‘Look there you go, Emily,’ said Polly. ‘Two perfect examples of pure brains and pure brawn; cute Mr Peterson, with his pretty shirts and numbers are pure poetry nonsense and ex-convict Mr Musgrave.’

‘He’s not an ex-convict,’ I objected. ‘He’s just taught English in prisons.’

‘Whatever,’ she shrugged. ‘But two fit specimens, you’d have to admit. And which one is for you Emily?’

I laughed and waved along with Polly as they drove out of the car park. It was the Friday before the half term holiday after all and it was just a very silly quiz. There was no point taking it seriously.


I could blame it on that stupid quiz. I could blame it on boredom. I could blame it on Polly for going away at half term. In fact I definitely blame it on her, or at least her inconsiderate parents for whisking her and Toby over the sea to Skye, and then on to the remotest of remote holiday cottages – no wi-fi, no phone connection. I usually spend half my time at Polly’s, either upstairs hanging out in Polly’s room or playing on Toby’s computer, or downstairs chatting with her Mum in the kitchen.

But whoever or whatever caused it, that’s when it really started, in the half term holiday. That’s when one tiny suggestion, one silly joke, started to grow into something else.

As I lay in my warm bed on those cold October mornings it was so, so easy to picture Mr Peterson, all brains and loveliness, sitting at his desk at the front of our Maths class. I look up from my work and I catch him watching me, with just the hint of a secret smile in his blue eyes. I shyly return his smile, then hook my hair back behind my ears and bow my head over my work. Or I choose Mr Musgrave, the embodiment of brooding masculinity, flashing a dark smouldering look in my direction as he clears a path for me through a horde of rowdy kids in the canteen.

I’d doze and wake from muddled dreams, full of strange, anxious feelings. I watched my reflection in the mirror as I wriggled my jeans up over my hips. I placed a palm on my flat stomach and felt a shiver run down my arms as all the tiny downy hairs stood on end. Whose hand was it? Mr Brains or Mr Brawn? Which one should I choose?

I sat at my window, looking out at nothing as I turned the pages backwards and forwards in the English text on my knees – the Knight’s Tale from Chaucer. How was I supposed to cope with that? When I tried to work or read, whole made-up scenes, whole conversations played out between my eyes and the page and I’d give up and climb onto my bed. I’d pull the duvet back over my head, push my cheek down into the pillow and wrap my own arms around my bony shoulders.

But that still didn’t answer my question.

Would it be brains in the small perfect shape of Mr Peterson, or brawn in the protective muscular bulk of Mr Musgrave?

On Sunday the clocks went back and Mum coaxed me downstairs with an offer of hot chocolate and Top Hat on the television. She loves those old movies. I snuggled under a blanket as the dusk began to fall at four in the afternoon, matching my melancholy perfectly.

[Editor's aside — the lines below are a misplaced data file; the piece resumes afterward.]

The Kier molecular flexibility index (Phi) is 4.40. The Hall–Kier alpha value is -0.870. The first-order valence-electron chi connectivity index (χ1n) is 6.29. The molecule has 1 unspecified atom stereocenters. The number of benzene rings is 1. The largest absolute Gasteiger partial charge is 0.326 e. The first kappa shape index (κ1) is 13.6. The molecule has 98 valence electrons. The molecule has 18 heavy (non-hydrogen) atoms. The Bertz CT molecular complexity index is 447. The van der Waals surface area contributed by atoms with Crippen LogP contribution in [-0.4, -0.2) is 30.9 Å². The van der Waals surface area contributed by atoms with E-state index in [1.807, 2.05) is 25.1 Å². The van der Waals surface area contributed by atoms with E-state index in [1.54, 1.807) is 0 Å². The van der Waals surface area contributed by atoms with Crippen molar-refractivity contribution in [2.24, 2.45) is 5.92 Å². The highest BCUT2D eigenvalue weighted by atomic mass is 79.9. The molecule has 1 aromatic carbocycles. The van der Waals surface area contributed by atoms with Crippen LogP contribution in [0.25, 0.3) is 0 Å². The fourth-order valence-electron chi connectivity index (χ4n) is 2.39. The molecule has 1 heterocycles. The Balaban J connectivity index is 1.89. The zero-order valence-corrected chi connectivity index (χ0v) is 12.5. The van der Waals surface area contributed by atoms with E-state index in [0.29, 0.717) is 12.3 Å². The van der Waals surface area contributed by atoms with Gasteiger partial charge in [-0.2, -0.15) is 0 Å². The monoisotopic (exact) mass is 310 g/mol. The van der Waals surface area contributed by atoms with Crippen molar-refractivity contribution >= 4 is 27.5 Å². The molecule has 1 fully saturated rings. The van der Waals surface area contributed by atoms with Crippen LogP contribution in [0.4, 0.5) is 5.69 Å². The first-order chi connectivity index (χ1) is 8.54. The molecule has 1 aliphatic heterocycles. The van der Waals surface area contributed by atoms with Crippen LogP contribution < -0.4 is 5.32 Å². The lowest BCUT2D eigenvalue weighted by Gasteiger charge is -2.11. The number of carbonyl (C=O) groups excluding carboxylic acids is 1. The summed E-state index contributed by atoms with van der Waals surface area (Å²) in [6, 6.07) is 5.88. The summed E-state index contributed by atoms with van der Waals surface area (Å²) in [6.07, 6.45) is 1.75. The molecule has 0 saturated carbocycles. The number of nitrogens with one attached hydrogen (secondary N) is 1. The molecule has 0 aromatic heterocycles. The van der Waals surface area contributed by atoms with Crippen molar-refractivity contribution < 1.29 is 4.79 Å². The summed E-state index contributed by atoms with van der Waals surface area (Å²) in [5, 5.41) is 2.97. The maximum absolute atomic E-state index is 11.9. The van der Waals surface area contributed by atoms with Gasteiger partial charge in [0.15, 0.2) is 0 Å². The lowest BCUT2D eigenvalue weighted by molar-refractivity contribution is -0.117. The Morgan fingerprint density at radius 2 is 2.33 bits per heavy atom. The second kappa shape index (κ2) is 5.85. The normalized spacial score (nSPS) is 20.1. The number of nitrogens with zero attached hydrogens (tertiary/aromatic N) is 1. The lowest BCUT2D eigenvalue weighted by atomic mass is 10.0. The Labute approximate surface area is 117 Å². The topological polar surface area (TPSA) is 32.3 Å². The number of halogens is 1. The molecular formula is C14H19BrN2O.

Walking to school on Monday morning after a week of this I knew I was heading back to reality, but I couldn’t help myself. Just one last little daydream, I thought.

Snuggled in my Parka, on the way to Polly’s house, it was easy to find Mr Peterson in the softness of the fur lining, or Mr Musgrave in the rasp of the zipper teeth across my cold cheek. I could be sweet Emily, giggling under a blanket, kisses soft as butterfly wings fluttering up and down my neck; or bad Emily, fingers knotted into handfuls of hair, kisses hot and hard as bruises.

‘Whatya been doing sweetie?’ Polly asked.

‘You know. Chilling mostly. Bit of homework. How was Skye?’

That was easy, I thought. So now back to the real world. As if it could really be that simple.

And so began the worst week of my entire life. To be fair there were moments of normality, but not when I was anywhere near either Mr Peterson or Mr Musgrave. I’ll spare all the embarrassing detail, but to put it briefly, to my normal everyday sort of shyness I managed to add serious blushing of the head, neck and general all-over-body kind, not to mention extreme stammering. Then there was the tripping down non-existent steps, dribbling food down my front in the canteen and a sort of general air of brainlessness and clumsiness that followed me around like a bad smell. Sometimes I combined several skills at once, like when I entered the Maths class, tripped, kicked over Mr Peterson’s briefcase and bashed my head on his desk, all the time with him sitting at it of course.

‘Are you all right Emily,’ he said as I stumbled to my seat, blushing so hard I thought the roots of my hair would begin to sizzle.

No I was not all right. I was a crazy girl who just wanted her head, and the body attached to it, to return to Planet Normal.

On Friday in House Assembly I backed into a skinny Year 7 boy, knocking him to the floor like a tiny skittle. When Mr Musgrave laughed and said something about men falling at my feet I started breathing so oddly he sent me to the medical room.


I knew Polly knew something was up by the way she didn’t ask me what was up.

‘What you need is my special Friday night rescue package,’ was all she said.

Then she took out two pieces of orange card -– tickets to the Year 11 Halloween disco.

‘But Year 10’s aren’t allowed,’ I said feebly.

‘Use your pumpkin, Emily dearest,’ she said. ‘It’s Halloween, so we dress up. And tell me Emily my dearest love, do I know how to dress up?’

Polly didn’t really need telling. She knows she’s the queen of the catwalk, the high- priestess of gorgeousness. And more to the point for gatecrashing a party, she’s the diva of disguise.

I stared up at the ceiling of the medical room and smiled for what felt like the first time in ages.